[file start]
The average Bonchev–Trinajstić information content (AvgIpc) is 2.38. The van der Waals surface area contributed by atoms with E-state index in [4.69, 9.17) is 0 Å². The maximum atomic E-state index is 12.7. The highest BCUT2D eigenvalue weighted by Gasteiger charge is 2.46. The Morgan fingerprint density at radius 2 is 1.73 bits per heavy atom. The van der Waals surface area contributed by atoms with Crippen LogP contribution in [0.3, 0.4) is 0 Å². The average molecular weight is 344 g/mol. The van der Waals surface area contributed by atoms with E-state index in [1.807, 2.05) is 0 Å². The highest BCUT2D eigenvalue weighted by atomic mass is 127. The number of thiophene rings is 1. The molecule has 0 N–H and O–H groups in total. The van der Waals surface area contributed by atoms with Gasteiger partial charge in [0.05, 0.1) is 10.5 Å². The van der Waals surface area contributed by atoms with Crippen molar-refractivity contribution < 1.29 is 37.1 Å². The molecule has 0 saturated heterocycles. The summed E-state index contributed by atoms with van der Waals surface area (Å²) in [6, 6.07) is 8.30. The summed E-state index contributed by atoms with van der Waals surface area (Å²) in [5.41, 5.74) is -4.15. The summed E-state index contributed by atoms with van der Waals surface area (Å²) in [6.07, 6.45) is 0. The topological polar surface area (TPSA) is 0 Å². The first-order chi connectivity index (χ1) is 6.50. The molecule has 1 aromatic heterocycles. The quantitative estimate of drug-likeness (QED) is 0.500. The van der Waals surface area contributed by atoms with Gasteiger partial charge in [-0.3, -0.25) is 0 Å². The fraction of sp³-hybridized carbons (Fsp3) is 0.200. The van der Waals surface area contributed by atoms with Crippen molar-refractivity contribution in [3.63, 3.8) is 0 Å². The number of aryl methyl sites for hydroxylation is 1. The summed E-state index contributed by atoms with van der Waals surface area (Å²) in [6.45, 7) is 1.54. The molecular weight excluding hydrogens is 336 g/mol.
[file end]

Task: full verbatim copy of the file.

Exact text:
The average Bonchev–Trinajstić information content (AvgIpc) is 2.38. The van der Waals surface area contributed by atoms with E-state index in [4.69, 9.17) is 0 Å². The maximum atomic E-state index is 12.7. The highest BCUT2D eigenvalue weighted by Gasteiger charge is 2.46. The Morgan fingerprint density at radius 2 is 1.73 bits per heavy atom. The van der Waals surface area contributed by atoms with Crippen LogP contribution in [0.3, 0.4) is 0 Å². The average molecular weight is 344 g/mol. The van der Waals surface area contributed by atoms with E-state index in [1.807, 2.05) is 0 Å². The highest BCUT2D eigenvalue weighted by atomic mass is 127. The number of thiophene rings is 1. The molecule has 0 N–H and O–H groups in total. The van der Waals surface area contributed by atoms with Gasteiger partial charge in [0.05, 0.1) is 10.5 Å². The van der Waals surface area contributed by atoms with Crippen molar-refractivity contribution < 1.29 is 37.1 Å². The molecule has 0 saturated heterocycles. The summed E-state index contributed by atoms with van der Waals surface area (Å²) in [6, 6.07) is 8.30. The summed E-state index contributed by atoms with van der Waals surface area (Å²) in [5.41, 5.74) is -4.15. The summed E-state index contributed by atoms with van der Waals surface area (Å²) in [6.07, 6.45) is 0. The topological polar surface area (TPSA) is 0 Å². The first-order chi connectivity index (χ1) is 6.50. The molecule has 1 aromatic heterocycles. The quantitative estimate of drug-likeness (QED) is 0.500. The van der Waals surface area contributed by atoms with Gasteiger partial charge in [-0.3, -0.25) is 0 Å². The fraction of sp³-hybridized carbons (Fsp3) is 0.200. The van der Waals surface area contributed by atoms with Crippen molar-refractivity contribution in [3.63, 3.8) is 0 Å². The number of aryl methyl sites for hydroxylation is 1. The summed E-state index contributed by atoms with van der Waals surface area (Å²) in [6.45, 7) is 1.54. The molecular weight excluding hydrogens is 336 g/mol.